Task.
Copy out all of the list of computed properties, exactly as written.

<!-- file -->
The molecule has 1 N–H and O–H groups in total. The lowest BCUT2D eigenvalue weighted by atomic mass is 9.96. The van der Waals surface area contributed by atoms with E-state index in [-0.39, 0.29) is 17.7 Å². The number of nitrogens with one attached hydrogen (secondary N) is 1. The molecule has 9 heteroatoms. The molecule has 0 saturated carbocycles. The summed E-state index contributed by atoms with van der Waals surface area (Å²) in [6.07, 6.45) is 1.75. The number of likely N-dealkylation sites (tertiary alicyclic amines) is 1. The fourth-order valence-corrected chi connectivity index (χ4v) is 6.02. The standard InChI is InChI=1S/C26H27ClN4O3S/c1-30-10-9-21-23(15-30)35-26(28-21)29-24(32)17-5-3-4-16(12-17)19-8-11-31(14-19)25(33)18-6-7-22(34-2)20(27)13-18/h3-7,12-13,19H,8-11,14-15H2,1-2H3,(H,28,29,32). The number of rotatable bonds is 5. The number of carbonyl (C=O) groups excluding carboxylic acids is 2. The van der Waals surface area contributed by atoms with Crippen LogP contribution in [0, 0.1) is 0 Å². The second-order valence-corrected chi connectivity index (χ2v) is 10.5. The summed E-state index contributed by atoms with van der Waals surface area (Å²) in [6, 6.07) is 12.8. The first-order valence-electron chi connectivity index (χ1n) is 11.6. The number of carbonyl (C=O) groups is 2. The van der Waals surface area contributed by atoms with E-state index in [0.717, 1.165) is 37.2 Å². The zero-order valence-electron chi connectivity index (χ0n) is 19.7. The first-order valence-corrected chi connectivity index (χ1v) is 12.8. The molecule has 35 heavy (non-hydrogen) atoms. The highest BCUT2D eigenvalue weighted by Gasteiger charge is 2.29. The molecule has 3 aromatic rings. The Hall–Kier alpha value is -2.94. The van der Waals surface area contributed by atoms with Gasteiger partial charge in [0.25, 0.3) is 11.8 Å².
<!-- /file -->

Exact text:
The molecule has 1 N–H and O–H groups in total. The lowest BCUT2D eigenvalue weighted by atomic mass is 9.96. The van der Waals surface area contributed by atoms with E-state index in [-0.39, 0.29) is 17.7 Å². The number of nitrogens with one attached hydrogen (secondary N) is 1. The molecule has 9 heteroatoms. The molecule has 0 saturated carbocycles. The summed E-state index contributed by atoms with van der Waals surface area (Å²) in [6.07, 6.45) is 1.75. The number of likely N-dealkylation sites (tertiary alicyclic amines) is 1. The fourth-order valence-corrected chi connectivity index (χ4v) is 6.02. The standard InChI is InChI=1S/C26H27ClN4O3S/c1-30-10-9-21-23(15-30)35-26(28-21)29-24(32)17-5-3-4-16(12-17)19-8-11-31(14-19)25(33)18-6-7-22(34-2)20(27)13-18/h3-7,12-13,19H,8-11,14-15H2,1-2H3,(H,28,29,32). The number of rotatable bonds is 5. The number of carbonyl (C=O) groups excluding carboxylic acids is 2. The van der Waals surface area contributed by atoms with Crippen LogP contribution in [0, 0.1) is 0 Å². The second-order valence-corrected chi connectivity index (χ2v) is 10.5. The summed E-state index contributed by atoms with van der Waals surface area (Å²) in [6, 6.07) is 12.8. The first-order valence-electron chi connectivity index (χ1n) is 11.6. The number of carbonyl (C=O) groups is 2. The van der Waals surface area contributed by atoms with E-state index in [0.717, 1.165) is 37.2 Å². The zero-order valence-electron chi connectivity index (χ0n) is 19.7. The first-order valence-corrected chi connectivity index (χ1v) is 12.8. The molecule has 35 heavy (non-hydrogen) atoms. The highest BCUT2D eigenvalue weighted by Gasteiger charge is 2.29. The molecule has 3 aromatic rings. The Hall–Kier alpha value is -2.94. The van der Waals surface area contributed by atoms with Gasteiger partial charge in [0.25, 0.3) is 11.8 Å².